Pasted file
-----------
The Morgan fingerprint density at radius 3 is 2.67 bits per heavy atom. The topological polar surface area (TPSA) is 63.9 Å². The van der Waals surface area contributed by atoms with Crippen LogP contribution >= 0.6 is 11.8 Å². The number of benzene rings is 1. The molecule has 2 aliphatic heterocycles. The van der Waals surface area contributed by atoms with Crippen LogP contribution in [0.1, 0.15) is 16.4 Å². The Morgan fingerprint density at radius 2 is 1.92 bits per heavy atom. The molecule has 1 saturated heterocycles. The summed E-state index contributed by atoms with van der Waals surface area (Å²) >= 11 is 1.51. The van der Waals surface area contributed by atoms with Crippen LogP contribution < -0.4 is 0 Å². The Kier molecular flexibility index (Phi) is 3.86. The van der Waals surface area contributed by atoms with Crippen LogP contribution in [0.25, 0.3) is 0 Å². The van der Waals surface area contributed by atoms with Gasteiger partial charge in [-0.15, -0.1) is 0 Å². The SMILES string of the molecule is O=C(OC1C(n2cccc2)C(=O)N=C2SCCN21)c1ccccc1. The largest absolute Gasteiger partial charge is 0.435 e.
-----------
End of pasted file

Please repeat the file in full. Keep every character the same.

The Morgan fingerprint density at radius 3 is 2.67 bits per heavy atom. The topological polar surface area (TPSA) is 63.9 Å². The van der Waals surface area contributed by atoms with Crippen LogP contribution >= 0.6 is 11.8 Å². The number of benzene rings is 1. The molecule has 2 aliphatic heterocycles. The van der Waals surface area contributed by atoms with Crippen LogP contribution in [0.1, 0.15) is 16.4 Å². The Morgan fingerprint density at radius 2 is 1.92 bits per heavy atom. The molecule has 1 saturated heterocycles. The summed E-state index contributed by atoms with van der Waals surface area (Å²) >= 11 is 1.51. The van der Waals surface area contributed by atoms with Crippen LogP contribution < -0.4 is 0 Å². The Kier molecular flexibility index (Phi) is 3.86. The van der Waals surface area contributed by atoms with Crippen LogP contribution in [0.25, 0.3) is 0 Å². The van der Waals surface area contributed by atoms with Gasteiger partial charge in [-0.15, -0.1) is 0 Å². The SMILES string of the molecule is O=C(OC1C(n2cccc2)C(=O)N=C2SCCN21)c1ccccc1. The largest absolute Gasteiger partial charge is 0.435 e.